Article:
For example, City Silo, a restaurant in Memphis, Tennessee, has an awesome Hippie Scramble made from brown rice, black beans, kidney beans, roasted sweet potatoes, kale, avocado, and two scrambled eggs. I chose the Hippie Scramble because it is the closest nearly vegan dish that I love. The problem is it comes with scrambled eggs. What we should do is start with a dish that is nearly vegan and then substitute the remaining ingredients so that the dish is completely meatless.
This is one of many meals at your favorite restaurants or at home that you can make small but meaningful changes to. That’s the key to going meatless.
What are the arguments against eating meat?
- Animal agriculture: creates 18-51% of all methane emissions and 64% of ammonia contributing to acid rain
- 70% of forests in Latin America have been cut down for grazing pastures
- Animal waste generates 65% of nitrous oxide in our atmosphere, which has over 296 times the Global Warming Potential, or GWP, of CO2
- Industry farms leak uncontained animal waste that overflows during storms, polluting waterways and drinking wells
- Underground aquifers, a limited resource, are being drained to water feed crops grown exclusively to feed livestock. Aquifers take hundreds of thousands of years to refill with groundwater.
- Large-scale use of antibiotics to treat livestock increases bacteria’s antibiotic resistance over time.
- The fertilizers and pesticides used to spray feed crops contaminate water and soil
In 2005, the book The China Study by authors T. Colin Campbell, Ph.D., and Thomas M. Campbell II, M.D., captivated the world by asserting that switching to a plant-based diet could reverse heart disease.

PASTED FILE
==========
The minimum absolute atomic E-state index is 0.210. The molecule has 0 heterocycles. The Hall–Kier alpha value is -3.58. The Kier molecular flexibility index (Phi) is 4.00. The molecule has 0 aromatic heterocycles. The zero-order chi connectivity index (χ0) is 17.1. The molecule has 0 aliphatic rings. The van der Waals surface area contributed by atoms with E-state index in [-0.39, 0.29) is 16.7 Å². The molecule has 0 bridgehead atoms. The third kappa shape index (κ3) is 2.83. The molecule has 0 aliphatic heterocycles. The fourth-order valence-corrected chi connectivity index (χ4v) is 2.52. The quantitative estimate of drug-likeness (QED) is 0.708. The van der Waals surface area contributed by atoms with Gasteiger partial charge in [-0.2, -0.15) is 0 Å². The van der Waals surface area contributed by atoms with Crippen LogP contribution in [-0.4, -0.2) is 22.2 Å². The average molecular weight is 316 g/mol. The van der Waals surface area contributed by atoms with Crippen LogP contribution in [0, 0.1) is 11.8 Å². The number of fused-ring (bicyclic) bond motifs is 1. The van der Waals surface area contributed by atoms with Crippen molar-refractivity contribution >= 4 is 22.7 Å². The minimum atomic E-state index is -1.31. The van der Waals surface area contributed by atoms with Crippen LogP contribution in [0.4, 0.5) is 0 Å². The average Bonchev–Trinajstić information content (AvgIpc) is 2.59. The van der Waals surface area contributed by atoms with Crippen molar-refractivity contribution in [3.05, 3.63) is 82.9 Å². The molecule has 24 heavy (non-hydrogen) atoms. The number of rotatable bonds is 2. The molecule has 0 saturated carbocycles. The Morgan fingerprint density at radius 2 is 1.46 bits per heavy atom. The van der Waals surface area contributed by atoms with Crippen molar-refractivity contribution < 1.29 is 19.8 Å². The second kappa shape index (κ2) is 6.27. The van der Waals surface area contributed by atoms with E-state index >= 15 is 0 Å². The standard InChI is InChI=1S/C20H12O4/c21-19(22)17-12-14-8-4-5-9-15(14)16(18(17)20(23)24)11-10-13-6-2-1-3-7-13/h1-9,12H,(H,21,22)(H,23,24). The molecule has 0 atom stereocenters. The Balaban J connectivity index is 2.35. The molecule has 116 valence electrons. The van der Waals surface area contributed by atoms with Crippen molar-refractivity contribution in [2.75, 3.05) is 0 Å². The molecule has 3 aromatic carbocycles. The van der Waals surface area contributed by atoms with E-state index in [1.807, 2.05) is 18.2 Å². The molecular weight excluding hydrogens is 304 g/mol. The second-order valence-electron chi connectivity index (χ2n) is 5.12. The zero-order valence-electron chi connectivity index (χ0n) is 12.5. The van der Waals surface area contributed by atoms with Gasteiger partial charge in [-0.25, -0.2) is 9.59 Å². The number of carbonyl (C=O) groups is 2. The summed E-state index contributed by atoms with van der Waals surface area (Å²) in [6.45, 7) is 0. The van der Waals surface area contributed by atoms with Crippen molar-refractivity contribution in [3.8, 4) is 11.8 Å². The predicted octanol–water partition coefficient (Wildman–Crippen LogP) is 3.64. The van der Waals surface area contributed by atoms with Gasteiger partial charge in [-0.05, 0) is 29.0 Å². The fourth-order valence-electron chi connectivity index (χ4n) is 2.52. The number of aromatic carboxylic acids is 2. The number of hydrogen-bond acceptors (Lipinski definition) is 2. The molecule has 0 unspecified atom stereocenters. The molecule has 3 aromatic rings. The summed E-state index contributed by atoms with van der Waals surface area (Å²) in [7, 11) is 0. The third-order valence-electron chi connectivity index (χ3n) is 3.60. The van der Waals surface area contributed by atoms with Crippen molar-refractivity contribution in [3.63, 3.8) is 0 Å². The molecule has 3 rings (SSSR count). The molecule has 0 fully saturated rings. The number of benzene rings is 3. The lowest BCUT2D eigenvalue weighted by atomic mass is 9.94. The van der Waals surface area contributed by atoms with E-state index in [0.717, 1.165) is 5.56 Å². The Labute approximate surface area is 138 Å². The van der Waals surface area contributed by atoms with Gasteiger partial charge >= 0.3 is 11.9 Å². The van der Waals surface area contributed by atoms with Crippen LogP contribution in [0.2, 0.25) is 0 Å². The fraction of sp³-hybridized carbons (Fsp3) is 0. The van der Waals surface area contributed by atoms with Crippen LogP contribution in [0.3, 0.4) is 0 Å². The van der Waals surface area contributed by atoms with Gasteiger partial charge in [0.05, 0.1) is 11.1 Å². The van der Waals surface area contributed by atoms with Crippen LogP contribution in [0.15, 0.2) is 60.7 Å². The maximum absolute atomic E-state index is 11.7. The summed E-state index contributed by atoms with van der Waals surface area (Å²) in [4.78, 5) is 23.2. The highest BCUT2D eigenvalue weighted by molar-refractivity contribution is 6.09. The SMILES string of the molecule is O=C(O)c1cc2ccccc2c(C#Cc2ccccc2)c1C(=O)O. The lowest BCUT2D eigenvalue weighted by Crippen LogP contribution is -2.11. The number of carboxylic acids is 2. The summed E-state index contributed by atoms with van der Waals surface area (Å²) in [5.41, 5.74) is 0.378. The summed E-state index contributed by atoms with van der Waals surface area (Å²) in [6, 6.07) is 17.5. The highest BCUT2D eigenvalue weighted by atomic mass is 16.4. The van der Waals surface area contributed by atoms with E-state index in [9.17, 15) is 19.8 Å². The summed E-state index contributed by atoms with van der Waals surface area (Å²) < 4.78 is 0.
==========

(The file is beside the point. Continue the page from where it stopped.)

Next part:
In 2001, film producer Brian Wendell began his personal journey toward nutrition knowledge and plant-based eating. A decade later, Wendell created Forks Over Knives, a 2011 documentary interviewing The China Study book authors and other experts about plant-based eating. This documentary was so influential that Forks Over Knives became its own movement.
The Forks Over Knives website has interesting articles on encouraging loved ones to go vegan, excess protein lowering men’s testosterone levels, and educational webinars.
Plant-based Eating Hits The Mainstream
Motivation To Go Meatless
My motivation comes from my favorite quote by Zero Waste Chef Anne-Marie Bonneau, pictured, as well as these additional resources:
Regardless of how many times I fail to eat meatlessly, I will pick myself up and try again to do better at achieving plant-based eating habits. Here are three ways you can change your behavior for the better. No matter what, you will be making a green choice.
GREEN: Watch Cowspiracy and go meatless on Mondays.
GREENER: Go vegan and use resources like Animal Aid, Plant-Based Meal Planner, and 10 Weeks To Vegan. Forks over Knives has cooking courses, meal planners, and frozen meals.
GREENEST: Join Project Animal Freedom and VEGFUND.
Make the smart choice, whether it’s healthy for you or green for the planet. Either way, you’re doing good. I will be using one of the resources under the “Greener” action step. Which one can you do?
We are in this together. Let’s go green.